A question of balance or blind faith?: Scientists' and science policymakers' representations of the benefits and risks of nanotechnologies [Book Review]

NanoEthics 1 (3):243-256 (2007)
Abstract
In recent years, in the UK and elsewhere, scientists and science policymakers have grappled with the question of how to reap the benefits of nanotechnologies while minimising the risks. Having recognised the importance of public support for future innovations, they have placed increasing emphasis on ‘engaging’ ‘the public’ during the early phase of technology development. Meaningful engagement suggests some common ground between experts and lay publics in relation to the definition of nanotechnologies and of their benefits and risks. However, views on nanotechnologies are likely to vary according to where actors stand in the technology production/consumption/assessment cycle. Drawing on data from a recent UK-based study, this article examines how scientists (‘upstream’ and ‘downstream’) and policymakers portray the benefits and risks of nanotechnologies, particularly as they relate to two major areas of predicted application, namely medicine/public health and environmental sustainability. The findings reveal that, in the main, scientists and science policymakers held a positive conception of nanotechnologies and see imminent applications, although they acknowledged particular risks, including adverse public reaction. While definitions of ‘benefit’ and ‘risk’ varied, most saw the benefits as outweighing the risks and believed that the risks could be adequately regulated once they were assessed. The difficulties of assessing risk, however, were acknowledged. The study raises a number of questions that will need to be addressed if regulations are to be developed that not only protect people’s heath and wellbeing and the environment but also engender public trust in nanotechnologies.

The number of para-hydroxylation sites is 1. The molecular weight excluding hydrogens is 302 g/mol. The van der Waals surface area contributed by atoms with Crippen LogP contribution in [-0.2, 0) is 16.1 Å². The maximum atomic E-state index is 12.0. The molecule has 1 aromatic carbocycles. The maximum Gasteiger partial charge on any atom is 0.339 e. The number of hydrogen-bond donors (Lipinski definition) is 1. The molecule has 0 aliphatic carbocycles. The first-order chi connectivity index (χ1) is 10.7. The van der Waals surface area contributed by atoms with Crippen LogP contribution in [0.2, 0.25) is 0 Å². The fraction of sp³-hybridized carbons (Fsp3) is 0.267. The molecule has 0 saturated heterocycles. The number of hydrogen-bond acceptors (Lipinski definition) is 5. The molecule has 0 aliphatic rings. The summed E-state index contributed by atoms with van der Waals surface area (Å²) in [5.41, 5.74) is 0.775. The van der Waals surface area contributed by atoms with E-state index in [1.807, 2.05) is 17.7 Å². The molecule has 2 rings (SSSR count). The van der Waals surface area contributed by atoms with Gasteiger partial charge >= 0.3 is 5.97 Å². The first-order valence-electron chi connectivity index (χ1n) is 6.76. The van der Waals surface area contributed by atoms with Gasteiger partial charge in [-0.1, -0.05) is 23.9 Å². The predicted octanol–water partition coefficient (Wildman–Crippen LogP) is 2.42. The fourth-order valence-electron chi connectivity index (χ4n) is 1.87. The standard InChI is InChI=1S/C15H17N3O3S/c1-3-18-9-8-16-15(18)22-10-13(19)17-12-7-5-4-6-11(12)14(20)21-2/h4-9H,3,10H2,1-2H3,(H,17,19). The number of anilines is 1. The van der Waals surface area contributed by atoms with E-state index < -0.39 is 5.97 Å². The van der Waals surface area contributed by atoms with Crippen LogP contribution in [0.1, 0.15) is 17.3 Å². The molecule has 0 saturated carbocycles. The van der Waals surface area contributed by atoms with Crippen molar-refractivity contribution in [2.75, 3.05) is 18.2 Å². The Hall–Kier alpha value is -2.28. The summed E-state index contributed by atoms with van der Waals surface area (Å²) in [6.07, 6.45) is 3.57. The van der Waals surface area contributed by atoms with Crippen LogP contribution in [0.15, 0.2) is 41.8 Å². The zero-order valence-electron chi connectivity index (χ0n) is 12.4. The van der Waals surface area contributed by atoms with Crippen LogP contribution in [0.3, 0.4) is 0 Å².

Keywords Nanoparticles  Scientists  Science policymakers  Risk  Regulation  Trust  Public engagement  Medicine  Public health  Environmental sustainability
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